Member Sandstad said: “I really don’t like being in this position, and that probably — I don’t want to speak for all of my fellow Board members, but I think none of us really like being in this position. And we’re weighing financials; and we’re weighing trust; and we’re weighing the perception of this in the community. And I’m pretty mad about this, and this situation, and I’m not going to support this agreement today. And I don’t — I don’t believe it’s in the best interest of the district.” 

Member Oswald turned her light on next, and said: “I will be voting ‘yes’ on this agreement. I made the motion, because it’s the most reasonable offer that we had to choose from. I find no satisfaction from it. I also agree with member Sandstad that we shouldn’t be put in this position, and hopefully a vote will be--a vote. We’ll decide and we’ll move on, whatever our vote is.”

Chair Kirby made the last observation: “I agree that that this gives us no satisfaction, and it’s a difficult position. I agree with both of those things.”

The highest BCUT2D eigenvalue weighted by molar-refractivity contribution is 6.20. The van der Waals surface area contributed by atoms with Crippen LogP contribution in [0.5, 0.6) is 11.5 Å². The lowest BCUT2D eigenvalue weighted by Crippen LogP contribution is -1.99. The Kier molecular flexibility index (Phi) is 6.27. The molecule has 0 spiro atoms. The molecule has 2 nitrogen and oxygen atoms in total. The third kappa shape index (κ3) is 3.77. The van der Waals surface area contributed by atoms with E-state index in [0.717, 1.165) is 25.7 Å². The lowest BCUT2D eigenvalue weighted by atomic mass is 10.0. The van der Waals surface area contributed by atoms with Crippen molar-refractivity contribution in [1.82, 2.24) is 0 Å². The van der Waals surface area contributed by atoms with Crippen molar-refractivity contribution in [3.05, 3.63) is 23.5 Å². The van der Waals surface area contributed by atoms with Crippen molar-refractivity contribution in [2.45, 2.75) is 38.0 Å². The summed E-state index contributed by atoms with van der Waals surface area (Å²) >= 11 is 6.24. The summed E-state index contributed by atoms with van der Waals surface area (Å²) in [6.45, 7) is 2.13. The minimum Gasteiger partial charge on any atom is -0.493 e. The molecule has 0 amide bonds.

The Chair looked around and found no more lights on, so the Board voted: 4-2 in favor of the agreement. Members Sandstad and Trnka voted in opposition. Member Lofald was a no-show for the meeting. 
I would be remiss if I didn’t point out that the all-star DFL team this town’s ruling establishment painted as our boardroom salvation during the last election is getting off to a pretty bumpy start. No satisfaction, bad position? I also agree with both those things. For months, little but bad news has emanated from the local embodiment of Joe Btfspik. The district now has no reserve fund, no maintenance fund, no technology fund, no budget and no Chief Financial Officer. 

Thousands of taxpayer dollars are flying out the window, so a financial firm can come up with a real budget and the ex-CFO can float away on his golden parachute, without anyone even knowing precisely how he allegedly screwed up. 
Maybe this was the best option on the Board’s plate, but it made me wonder what the really bad options looked like.